The Council on Competitiveness has issued a study on the state of entrepreneurship in America. One of the most fascinating parts of the report is that it identifies a trend toward something called the “micro-multinationals.”
Micro-multinationals are small companies with a presence and people in multiple countries:
When most people hear the phrase “multinational corporation,” they think of large, established firms with subsidiaries in major markets around the world. But a new breed of entrepreneurs is now creating “micro-multinationals” that are global from day one. Vast.com, for example, has 25 employees across five time zones, four nations and two continents. Its executive team is in San Francisco, its CTO is a Serbian who lives in the Dominican Republic, and its development team is in Belgrade. According to the CEO of Vast, “We are building a company in a way that wouldn’t have been possible even two years ago.”
The report goes on to note that not only is a global attitude and approach the right move to find staff to grow the business, but it is seen increasingly as a prerequisite for getting venture funding:
Particularly since the bursting of the IT bubble, venture capitalists have encouraged start-ups to implement global strategies to reduce costs and get to market faster. According to a USA Today survey of venture-backed software startups created since 1999, nearly 40 percent have employees outside the United States. And the global firms received more than twice as much funding from venture capitalists as firms with U.S.-only operations.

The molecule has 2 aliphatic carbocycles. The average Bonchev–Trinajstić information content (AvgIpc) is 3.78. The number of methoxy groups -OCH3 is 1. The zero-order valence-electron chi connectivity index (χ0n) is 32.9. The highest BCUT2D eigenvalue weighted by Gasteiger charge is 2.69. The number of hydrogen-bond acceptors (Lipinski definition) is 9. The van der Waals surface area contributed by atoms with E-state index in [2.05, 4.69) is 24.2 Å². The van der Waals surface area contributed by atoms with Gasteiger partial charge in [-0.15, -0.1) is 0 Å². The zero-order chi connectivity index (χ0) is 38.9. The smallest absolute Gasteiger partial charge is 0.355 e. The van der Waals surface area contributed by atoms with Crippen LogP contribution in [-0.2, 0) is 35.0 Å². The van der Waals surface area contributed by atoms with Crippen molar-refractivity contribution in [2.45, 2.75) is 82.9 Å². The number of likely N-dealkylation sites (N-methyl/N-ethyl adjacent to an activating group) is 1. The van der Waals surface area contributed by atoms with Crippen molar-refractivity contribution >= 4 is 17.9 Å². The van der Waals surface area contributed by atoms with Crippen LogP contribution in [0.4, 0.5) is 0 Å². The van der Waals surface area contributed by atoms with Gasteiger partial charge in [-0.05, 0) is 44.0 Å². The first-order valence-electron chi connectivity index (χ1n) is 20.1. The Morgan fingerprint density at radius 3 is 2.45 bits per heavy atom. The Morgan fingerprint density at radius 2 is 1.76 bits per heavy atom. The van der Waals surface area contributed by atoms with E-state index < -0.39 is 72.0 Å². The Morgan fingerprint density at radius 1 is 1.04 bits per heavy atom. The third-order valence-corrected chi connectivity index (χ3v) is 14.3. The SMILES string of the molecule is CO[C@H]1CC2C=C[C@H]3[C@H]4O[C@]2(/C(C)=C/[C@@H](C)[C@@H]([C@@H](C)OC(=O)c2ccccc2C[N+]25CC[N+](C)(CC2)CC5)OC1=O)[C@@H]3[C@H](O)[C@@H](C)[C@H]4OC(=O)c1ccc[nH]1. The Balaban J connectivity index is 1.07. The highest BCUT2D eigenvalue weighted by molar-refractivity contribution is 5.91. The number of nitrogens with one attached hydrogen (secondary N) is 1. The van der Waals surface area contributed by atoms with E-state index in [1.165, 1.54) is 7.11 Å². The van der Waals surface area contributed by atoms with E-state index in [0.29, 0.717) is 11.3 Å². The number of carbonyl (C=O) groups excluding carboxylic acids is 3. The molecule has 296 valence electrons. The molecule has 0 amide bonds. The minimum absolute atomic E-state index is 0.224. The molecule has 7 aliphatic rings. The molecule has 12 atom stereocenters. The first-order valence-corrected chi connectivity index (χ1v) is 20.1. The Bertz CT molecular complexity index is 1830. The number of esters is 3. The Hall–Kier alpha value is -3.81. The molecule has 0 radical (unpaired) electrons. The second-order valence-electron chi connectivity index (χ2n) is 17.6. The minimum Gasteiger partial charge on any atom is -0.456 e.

Entrepreneurs could not have created many of these companies if they had been unable to leverage global talent. And as these companies grow, they create more jobs in the United States. * * *
The ability of even small start-ups to go global offers unprecedented opportunities to U.S.-based entrepreneurs. But it also means that having a supportive environment for entrepreneurship will become even more important. Entrepreneurs can increasingly choose to develop and finance their new ideas anywhere in the world. Regions whose regulatory systems do not support the creation and growth of new businesses will find entrepreneurial activity (and the jobs that it creates) moving elsewhere.
I’ve observed this trend blossoming in the past few years, particularly among technology and Internet businesses. This idea of the world transforming into one global village is happening before our eyes. The numbers of companies that can be characterized as micro-multinationals is still small, but they are out there.
In fact, in my role as entrepreneur-in-residence (official title Executive Editor) of Creative Weblogging, I participate in a startup that runs 110 content-based websites, in five languages, with writers from over two dozen countries. If it were not for the ability to tap into the talent of people in countries outside the U.S., the Creative Weblogging group would look very different today. Creative Weblogging has benefited hugely from the ability to (1) find skilled highly-qualified people in parts of the world where the U.S. dollar goes farther, keeping costs low, and (2) to develop a global audience by hiring local writers who know the culture and the language.
Download the report here: Where America Stands: Entrepreneurship (PDF).
Note: I am on the Board of NorTech, an entrepreneurship-based economic development organization, and NorTech is a national affiliate of the Council on Competitiveness, which issued this study.